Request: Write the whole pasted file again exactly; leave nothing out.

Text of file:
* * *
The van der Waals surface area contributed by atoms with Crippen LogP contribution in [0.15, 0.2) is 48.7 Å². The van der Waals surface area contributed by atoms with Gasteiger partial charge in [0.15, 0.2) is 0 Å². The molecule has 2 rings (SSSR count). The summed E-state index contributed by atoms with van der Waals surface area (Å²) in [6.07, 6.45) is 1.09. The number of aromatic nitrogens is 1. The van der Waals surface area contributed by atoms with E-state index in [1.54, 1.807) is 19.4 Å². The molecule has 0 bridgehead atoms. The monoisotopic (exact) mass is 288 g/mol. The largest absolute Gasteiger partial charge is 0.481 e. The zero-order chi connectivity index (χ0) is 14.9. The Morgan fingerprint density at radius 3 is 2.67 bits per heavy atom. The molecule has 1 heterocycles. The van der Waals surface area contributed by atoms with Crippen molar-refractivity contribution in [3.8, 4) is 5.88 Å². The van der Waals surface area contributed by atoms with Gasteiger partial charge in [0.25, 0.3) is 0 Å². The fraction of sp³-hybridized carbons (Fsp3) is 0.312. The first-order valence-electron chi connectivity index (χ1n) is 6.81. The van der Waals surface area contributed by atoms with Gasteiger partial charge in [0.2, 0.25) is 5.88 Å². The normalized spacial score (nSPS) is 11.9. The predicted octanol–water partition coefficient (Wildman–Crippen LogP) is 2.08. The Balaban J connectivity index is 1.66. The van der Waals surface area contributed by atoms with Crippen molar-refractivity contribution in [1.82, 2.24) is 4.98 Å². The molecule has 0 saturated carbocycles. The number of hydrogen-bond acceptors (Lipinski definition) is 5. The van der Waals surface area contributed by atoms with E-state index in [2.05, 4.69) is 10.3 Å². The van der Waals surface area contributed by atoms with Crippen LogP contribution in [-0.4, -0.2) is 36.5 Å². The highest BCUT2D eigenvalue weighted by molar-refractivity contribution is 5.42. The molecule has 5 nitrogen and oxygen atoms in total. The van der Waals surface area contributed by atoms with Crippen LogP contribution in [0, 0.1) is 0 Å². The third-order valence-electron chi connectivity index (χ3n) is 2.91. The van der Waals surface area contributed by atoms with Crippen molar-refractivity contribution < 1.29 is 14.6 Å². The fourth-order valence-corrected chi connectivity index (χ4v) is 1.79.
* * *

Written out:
The van der Waals surface area contributed by atoms with Crippen LogP contribution in [0.15, 0.2) is 48.7 Å². The van der Waals surface area contributed by atoms with Gasteiger partial charge in [0.15, 0.2) is 0 Å². The molecule has 2 rings (SSSR count). The summed E-state index contributed by atoms with van der Waals surface area (Å²) in [6.07, 6.45) is 1.09. The number of aromatic nitrogens is 1. The van der Waals surface area contributed by atoms with E-state index in [1.54, 1.807) is 19.4 Å². The molecule has 0 bridgehead atoms. The monoisotopic (exact) mass is 288 g/mol. The largest absolute Gasteiger partial charge is 0.481 e. The zero-order chi connectivity index (χ0) is 14.9. The Morgan fingerprint density at radius 3 is 2.67 bits per heavy atom. The molecule has 1 heterocycles. The van der Waals surface area contributed by atoms with Crippen molar-refractivity contribution in [3.8, 4) is 5.88 Å². The van der Waals surface area contributed by atoms with Gasteiger partial charge in [0.25, 0.3) is 0 Å². The fraction of sp³-hybridized carbons (Fsp3) is 0.312. The first-order valence-electron chi connectivity index (χ1n) is 6.81. The van der Waals surface area contributed by atoms with Gasteiger partial charge in [0.2, 0.25) is 5.88 Å². The normalized spacial score (nSPS) is 11.9. The predicted octanol–water partition coefficient (Wildman–Crippen LogP) is 2.08. The Balaban J connectivity index is 1.66. The van der Waals surface area contributed by atoms with Crippen molar-refractivity contribution in [1.82, 2.24) is 4.98 Å². The molecule has 0 saturated carbocycles. The number of hydrogen-bond acceptors (Lipinski definition) is 5. The van der Waals surface area contributed by atoms with E-state index in [2.05, 4.69) is 10.3 Å². The van der Waals surface area contributed by atoms with Crippen LogP contribution in [-0.4, -0.2) is 36.5 Å². The highest BCUT2D eigenvalue weighted by molar-refractivity contribution is 5.42. The molecule has 5 nitrogen and oxygen atoms in total. The van der Waals surface area contributed by atoms with Crippen LogP contribution in [0, 0.1) is 0 Å². The third-order valence-electron chi connectivity index (χ3n) is 2.91. The van der Waals surface area contributed by atoms with Crippen molar-refractivity contribution < 1.29 is 14.6 Å². The fourth-order valence-corrected chi connectivity index (χ4v) is 1.79.